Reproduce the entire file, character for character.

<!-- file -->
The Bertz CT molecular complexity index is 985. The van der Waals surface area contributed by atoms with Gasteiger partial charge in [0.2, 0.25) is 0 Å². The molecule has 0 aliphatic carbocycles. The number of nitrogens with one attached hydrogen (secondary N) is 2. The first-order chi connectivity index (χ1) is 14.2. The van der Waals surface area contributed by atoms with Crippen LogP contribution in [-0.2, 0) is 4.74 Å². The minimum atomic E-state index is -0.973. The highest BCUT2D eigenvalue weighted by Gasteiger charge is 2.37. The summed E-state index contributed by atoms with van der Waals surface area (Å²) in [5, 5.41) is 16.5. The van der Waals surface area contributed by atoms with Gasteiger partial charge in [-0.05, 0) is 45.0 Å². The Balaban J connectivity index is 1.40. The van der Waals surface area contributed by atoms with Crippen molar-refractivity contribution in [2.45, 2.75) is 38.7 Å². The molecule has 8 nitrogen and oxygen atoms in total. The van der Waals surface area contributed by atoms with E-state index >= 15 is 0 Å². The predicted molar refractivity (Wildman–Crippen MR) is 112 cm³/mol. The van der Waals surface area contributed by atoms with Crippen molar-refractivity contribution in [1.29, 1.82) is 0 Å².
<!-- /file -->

The Bertz CT molecular complexity index is 985. The van der Waals surface area contributed by atoms with Gasteiger partial charge in [0.2, 0.25) is 0 Å². The molecule has 0 aliphatic carbocycles. The number of nitrogens with one attached hydrogen (secondary N) is 2. The first-order chi connectivity index (χ1) is 14.2. The van der Waals surface area contributed by atoms with Crippen LogP contribution in [-0.2, 0) is 4.74 Å². The minimum atomic E-state index is -0.973. The highest BCUT2D eigenvalue weighted by Gasteiger charge is 2.37. The summed E-state index contributed by atoms with van der Waals surface area (Å²) in [5, 5.41) is 16.5. The van der Waals surface area contributed by atoms with Gasteiger partial charge in [-0.05, 0) is 45.0 Å². The Balaban J connectivity index is 1.40. The van der Waals surface area contributed by atoms with Crippen molar-refractivity contribution in [2.45, 2.75) is 38.7 Å². The molecule has 8 nitrogen and oxygen atoms in total. The van der Waals surface area contributed by atoms with E-state index >= 15 is 0 Å². The predicted molar refractivity (Wildman–Crippen MR) is 112 cm³/mol. The van der Waals surface area contributed by atoms with Crippen molar-refractivity contribution in [1.29, 1.82) is 0 Å².